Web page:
By Analise McNicholl
At the Fund for Peace, on-the-ground researchers approach conflict like doctors approach illness; analyze the symptoms of conflict, isolate the problem and judge its severity. Through the Fragile States Index (FSI), researchers collect data at national, provincial, and local levels and rank their findings based on a scale of 12 indicators of stability. However, some states consider the ranking system controversial because it allows western nations to judge the development of more impoverished and conflict-ridden areas.
Speaking to local educators at the World Affairs Council Summer Institute, Patricia Taft explains how the Fund for Peace ranks states on the annually published FSI and how these rankings contribute to strong state building. According to Taft, the FSI aims to provide unstable states with a baseline of measurement for future progress as well as an outlet to encourage dialog between fragile states and the greater international community. In determining the standing of a state, the FSI measures the more obvious signals of stability such as sustainable economic growth, food security, healthcare systems, environmental sustainability, and political stability. However, the system also measures the strength of the private sector. With the rise in regard for social corporate responsibility, private sector growth in developing nations such as Kenya and Nigeria has not only led to economic growth, but to improvements in health care and safety systems. Western companies investing in developing nations have an economic incentive to promote stability in order to protect their own workers and assets, which in turn benefits the state. Ultimately, the Fund for Peace feels the FSI will encourage multi-stakeholder collaboration between state actors, corporations and the international community to establish lasting state stability. Following Taft’s presentation and a lengthy Q & A session, the room buzzed with ideas for possible lesson plans and ways to incorporate the findings of the FSI into classroom discussion.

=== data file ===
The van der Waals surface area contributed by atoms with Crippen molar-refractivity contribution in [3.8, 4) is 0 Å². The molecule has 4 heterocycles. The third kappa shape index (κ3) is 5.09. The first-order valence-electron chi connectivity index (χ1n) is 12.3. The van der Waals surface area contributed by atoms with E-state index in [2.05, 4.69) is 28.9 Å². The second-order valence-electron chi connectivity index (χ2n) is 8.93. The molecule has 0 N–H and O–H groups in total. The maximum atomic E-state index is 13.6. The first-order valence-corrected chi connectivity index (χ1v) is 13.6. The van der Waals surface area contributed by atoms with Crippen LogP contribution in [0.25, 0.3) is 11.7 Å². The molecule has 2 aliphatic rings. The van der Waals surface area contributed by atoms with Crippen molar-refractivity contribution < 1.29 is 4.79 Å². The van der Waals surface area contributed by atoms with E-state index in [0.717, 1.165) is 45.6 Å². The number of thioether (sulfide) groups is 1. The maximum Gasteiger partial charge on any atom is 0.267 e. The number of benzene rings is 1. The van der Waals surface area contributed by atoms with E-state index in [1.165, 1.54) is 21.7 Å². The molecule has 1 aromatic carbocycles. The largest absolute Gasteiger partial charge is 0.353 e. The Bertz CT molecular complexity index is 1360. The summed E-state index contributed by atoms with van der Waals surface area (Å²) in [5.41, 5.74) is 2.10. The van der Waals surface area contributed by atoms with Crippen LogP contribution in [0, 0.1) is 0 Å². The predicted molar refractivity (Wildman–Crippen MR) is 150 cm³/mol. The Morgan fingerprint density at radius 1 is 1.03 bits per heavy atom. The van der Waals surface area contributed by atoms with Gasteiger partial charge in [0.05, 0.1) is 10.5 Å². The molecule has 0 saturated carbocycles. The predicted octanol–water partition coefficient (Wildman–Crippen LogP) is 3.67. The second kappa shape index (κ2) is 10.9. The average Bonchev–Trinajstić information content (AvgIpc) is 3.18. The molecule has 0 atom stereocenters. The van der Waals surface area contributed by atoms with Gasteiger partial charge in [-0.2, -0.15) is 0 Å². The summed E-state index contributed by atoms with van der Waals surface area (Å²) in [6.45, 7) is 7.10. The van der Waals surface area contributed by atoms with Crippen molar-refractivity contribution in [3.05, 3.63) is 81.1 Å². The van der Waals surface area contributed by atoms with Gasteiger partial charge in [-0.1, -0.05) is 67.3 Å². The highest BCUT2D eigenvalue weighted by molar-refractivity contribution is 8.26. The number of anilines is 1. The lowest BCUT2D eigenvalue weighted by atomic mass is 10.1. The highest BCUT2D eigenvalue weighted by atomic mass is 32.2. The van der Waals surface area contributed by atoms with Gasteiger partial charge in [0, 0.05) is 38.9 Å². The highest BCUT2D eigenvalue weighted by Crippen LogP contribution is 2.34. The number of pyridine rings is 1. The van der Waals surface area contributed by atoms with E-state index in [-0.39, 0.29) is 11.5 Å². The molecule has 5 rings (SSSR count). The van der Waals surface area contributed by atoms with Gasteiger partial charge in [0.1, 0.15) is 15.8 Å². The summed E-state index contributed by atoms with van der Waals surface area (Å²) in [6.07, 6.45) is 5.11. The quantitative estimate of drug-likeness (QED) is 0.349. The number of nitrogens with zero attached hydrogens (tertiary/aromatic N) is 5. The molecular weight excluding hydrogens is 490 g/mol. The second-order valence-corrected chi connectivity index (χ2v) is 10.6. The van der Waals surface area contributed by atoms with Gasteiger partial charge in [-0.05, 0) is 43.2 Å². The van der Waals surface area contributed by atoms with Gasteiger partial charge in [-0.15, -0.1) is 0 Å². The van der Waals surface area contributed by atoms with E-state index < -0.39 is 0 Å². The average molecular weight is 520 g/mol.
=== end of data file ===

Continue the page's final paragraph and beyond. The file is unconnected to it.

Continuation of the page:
Patricia Taft is a senior associate and program director at the Fund for Peace and directs research and policy work on countering transnational security threats posed by international crime and terrorist networks.